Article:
Crépin, Anne-Sophie, Asa Gren, Gustav Engström, and Daniel Ospina . 2017. "Operationalising a social–ecological system perspective on the Arctic Ocean." Ambio 475–485.

IEA. 2017. "Oil Market Report." International Energy Agency.

Jansen, Teunis, Saren Post, Trond Kristiansen, Guðmundur J. Óskarsson, Jesper Boje, Brian R. MacKenzie, Mala Broberg, and Helle Siegstad. 2016. "Ocean warming expands habitat of a rich natural resource and benefits a national." Ecological Applications 1-12.

Lam, V.W.Y, U.R. Sumaila, and Cheung W.W.L. . 2014. "Marine capture fisheries in the Arctic: Winners or losers under climate change and ocean acidification?" Fish and Fisheries.

Laurelle, Malene. 2014. Russia’s Arctic Strategies and the Future of the Far North, Armonk. New York: M.E. Sharpe.

Maritime Executive. 2016. Russia and Norway to Exchange Seismic Data. October 26. Accessed October 26, 2020. http://www.maritime-executive.com/article/russia-and-norway-to-exchange-seismic-data.

Meier, Walter N., Marika Holland, Tatiana Pavlova , Mark Serreze, Andrew Barrett , Vladimir Kattsov, and Julienne C. Stroeve . 2015. "Trends in Arctic sea ice extent from CMIP5, CMIP3 and observations." Geophysical Research Letters.

Nordam, Tor, Dorien A. E. Dunnebier, CJ Beegle-Krause, Mark Reed , and Dag Slagstad . 2017. "Impact of climate change and seasonal trends on the fate of Arctic oil spills." Ambio 442–452.

Overland, Indra, Bambulyak Alexei, Bourmistrov Anatoli, Ove Gudmestad , Frode Mellemvik , and Anatoly Zolotukhin. 2015. "International Arctic Petroleum Cooperation: Barents Sea Scenarios." Barents Sea oil and gas 2025 : Three scenarios.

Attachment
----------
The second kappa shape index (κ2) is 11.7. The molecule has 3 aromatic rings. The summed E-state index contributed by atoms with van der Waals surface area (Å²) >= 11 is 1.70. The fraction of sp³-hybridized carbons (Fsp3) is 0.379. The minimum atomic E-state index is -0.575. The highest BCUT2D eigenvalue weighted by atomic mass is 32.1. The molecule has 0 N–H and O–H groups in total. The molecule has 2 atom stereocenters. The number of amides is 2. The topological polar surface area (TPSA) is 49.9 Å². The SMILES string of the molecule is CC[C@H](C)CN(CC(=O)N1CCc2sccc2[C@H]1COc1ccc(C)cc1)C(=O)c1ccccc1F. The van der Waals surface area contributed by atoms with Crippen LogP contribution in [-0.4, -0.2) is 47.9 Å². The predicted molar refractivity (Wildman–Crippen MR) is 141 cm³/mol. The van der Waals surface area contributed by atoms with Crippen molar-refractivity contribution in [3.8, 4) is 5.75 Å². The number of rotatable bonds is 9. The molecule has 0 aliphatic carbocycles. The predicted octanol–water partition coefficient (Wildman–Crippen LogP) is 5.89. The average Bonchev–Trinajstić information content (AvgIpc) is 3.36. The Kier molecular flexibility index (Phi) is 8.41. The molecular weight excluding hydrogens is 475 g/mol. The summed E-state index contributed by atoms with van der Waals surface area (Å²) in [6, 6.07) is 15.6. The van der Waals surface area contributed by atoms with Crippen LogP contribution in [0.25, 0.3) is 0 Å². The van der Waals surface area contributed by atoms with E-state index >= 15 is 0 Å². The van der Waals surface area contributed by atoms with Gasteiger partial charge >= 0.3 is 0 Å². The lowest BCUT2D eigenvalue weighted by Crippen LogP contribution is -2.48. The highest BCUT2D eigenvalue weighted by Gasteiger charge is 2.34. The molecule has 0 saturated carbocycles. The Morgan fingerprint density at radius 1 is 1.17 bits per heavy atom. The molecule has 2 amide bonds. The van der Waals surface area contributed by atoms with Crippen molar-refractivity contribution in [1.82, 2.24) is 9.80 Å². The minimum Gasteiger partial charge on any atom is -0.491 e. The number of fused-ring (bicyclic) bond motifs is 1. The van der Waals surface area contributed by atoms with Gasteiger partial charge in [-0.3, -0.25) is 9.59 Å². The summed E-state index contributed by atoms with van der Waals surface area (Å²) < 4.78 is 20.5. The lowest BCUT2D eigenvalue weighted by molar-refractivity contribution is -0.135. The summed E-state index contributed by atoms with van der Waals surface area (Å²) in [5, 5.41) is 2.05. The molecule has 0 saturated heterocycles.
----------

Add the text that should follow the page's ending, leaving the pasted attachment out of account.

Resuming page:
Petrick, Sebastian, Kathrin Riemann-Campe, Sven Hoog, Christian Growitsch, Hannah Schwind, Katrin Rehdanz , and Rüdiger Gerdes. 2017. "Climate change, future Arctic Sea ice, and the competitiveness of European Arctic offshore oil and gas production on world markets." Ambio.

Rehdanz, Katrin, Rüdiger Gerdes, Hannah Schwind, Christian Growitsch, Sven Hoog, Kathrin Riemann-Campe, and Sebastian Petrick. 2017. "Climate change, future Arctic Sea ice, and the competitiveness of European Arctic offshore oil and gas production on world markets." Ambio 410-422.

Rosenft. 2016. "i BP zavershili sozdaniye sovmestnogo predpriyatiya po razrabotke perspektivnykh resursov Vostochnoy i Zapadnoy Sibiri” [Rosneft and BP have completed the creation of a joint venture to develop promising resources of Eastern and Western Siberia]." Rosneft Press Releases.

Slav, Irina. 2017. BP, Rosneft Team Up On Arctic Gas Exploration. Dec 21. Accessed October 28, 2020. https://oilprice.com/Latest-Energy-News/World-News/BP-Rosneft-Team-Up-On-Arctic-Gas-Exploration.html.

Slav, Irina. 2017. "New Sanctions On Russia Anger EU, Oil & Gas Industry." Oil Price.

World Economic Forum-Global Agenda Council on the Arctic. 2014. "Demystifying the Arctic."

Yumashev, D, Karel van Hussen, Johan Gille , and Gail Whiteman . 2017. "Towards a balanced view of Arctic shipping: Estimating economic impacts of emissions from increased traffic on the Northern Sea Route." Climatic Change 143–155.